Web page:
Dog Behaviours Explained: Digging

Just a quick thought for the day. You may have at some point wondered why your dog digs in the garden (or neighbour’s flower bed) and buries her toys. It’s a funny, characteristic habit of our canine cousins and so it’s interesting to have an idea of what might be going on in your furry friend’s mind when they do it.

Wolves would naturally dig to cover and protect any excess food, as leaving it out in the open would invite rivals to eat it – or worse still, attract new competitors and predators through the smell alone. When your dog buries their new bone or favourite toy, it could be a throwback to this wolfy survival instinct.

All dogs will dig for one reason or another, with some being more prolific burrowers than others (such as the terrier trying to get down a rabbit hole!). Larger, colder climate dogs with thick coats such as huskies and malamutes are more likely to dig in order to cool down, or to create a hollow in which to rest or sleep.

You will have undoubtedly noticed that your dog digs with her front feet whilst throwing the soil under and behind her, but fills the hole with her nose. If you see your dog pushing her bowl away with her nose after she eats, this could be part of the “digging ritual” and may indicate that she is being fed too much (as she’s saving some for later).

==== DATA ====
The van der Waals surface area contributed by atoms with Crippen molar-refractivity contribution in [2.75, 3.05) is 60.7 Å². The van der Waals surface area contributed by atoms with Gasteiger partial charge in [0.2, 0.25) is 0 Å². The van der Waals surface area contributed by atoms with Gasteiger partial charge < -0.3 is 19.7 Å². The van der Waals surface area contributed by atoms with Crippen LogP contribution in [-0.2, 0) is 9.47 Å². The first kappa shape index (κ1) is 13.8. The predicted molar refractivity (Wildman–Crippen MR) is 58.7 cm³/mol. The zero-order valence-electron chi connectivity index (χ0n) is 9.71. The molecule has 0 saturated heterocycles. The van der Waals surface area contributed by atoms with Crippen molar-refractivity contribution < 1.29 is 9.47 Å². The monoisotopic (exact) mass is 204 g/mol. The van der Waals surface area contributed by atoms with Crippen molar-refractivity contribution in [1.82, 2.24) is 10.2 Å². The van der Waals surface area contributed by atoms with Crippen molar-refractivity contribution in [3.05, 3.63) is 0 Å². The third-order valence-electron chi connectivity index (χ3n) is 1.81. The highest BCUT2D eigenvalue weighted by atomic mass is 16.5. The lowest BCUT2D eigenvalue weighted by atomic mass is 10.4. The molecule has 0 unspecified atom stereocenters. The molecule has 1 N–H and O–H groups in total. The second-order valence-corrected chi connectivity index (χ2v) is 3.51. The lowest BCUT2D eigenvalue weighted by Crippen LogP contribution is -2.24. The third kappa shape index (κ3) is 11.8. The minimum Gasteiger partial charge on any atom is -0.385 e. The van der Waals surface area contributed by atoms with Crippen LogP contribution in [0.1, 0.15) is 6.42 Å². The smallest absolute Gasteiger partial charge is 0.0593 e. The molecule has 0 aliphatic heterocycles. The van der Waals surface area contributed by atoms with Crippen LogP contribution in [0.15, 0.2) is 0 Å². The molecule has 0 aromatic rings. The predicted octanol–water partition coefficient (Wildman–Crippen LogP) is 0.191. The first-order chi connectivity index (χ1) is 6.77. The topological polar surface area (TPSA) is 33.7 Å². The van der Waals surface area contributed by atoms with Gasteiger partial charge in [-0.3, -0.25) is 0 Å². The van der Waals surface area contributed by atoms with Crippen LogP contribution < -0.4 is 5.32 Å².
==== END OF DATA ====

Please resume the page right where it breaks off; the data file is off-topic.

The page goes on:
If you’re a keen gardener, you might also have experienced the frustration of discovering that your dog has dug up your beautifully planted flower bed, but try not to be too upset – the variety of scents emanating from the freshly disturbed earth can just be too much for the canine nose! It’s best to keep a separate spot for the determined digger, where they can hide their bones and toys to their heart’s content, whilst your tulips are allowed to flourish in peace.

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14 comments

  1. Please could you explain why my dog chases wheeled vehicles of all shapes & sizes including cycles. She’s not aggressive towards the vehicle!

    1. She is displaying prey drive behaviour which is instinctive in carnivores who need to seek/pursue/capture/eat the animal they are focussed on. This chase instinct is triggered by fast movements and various dog types will focus on one or more parts of this prey drive. ie greyhounds chase more and terriers grab and bite more. I am glad she is not aggressive at the end but please do keep an eye on her of course as she runs the risk of being run over.
      All the best, Andrew

  2. Very interesting and informative article. Helped to explain my JRT’s habit of burying his chews in my flower planters. Rather annoying but when I see him and catch his attention I can’t help but laugh at him. He looks at me with potting compost all over his face and paws. I must try and get a photo of it as it is so funny.

  3. Good info. Can anyone explain why our beagle digs patches in the garden and chews the roots of the grass. She’s 15 and has done it for years!!!!! Happy husband; not xx

  4. I gave my labrador a new soft toy pheasant for her birthday, she had showed interest in playing with a similar toy which belonged to my friends dog. Immediately she took it from me she went into the garden and obviously buried it, as she returned with a very muddy nose and no toy. This was six months ago, never seen it since.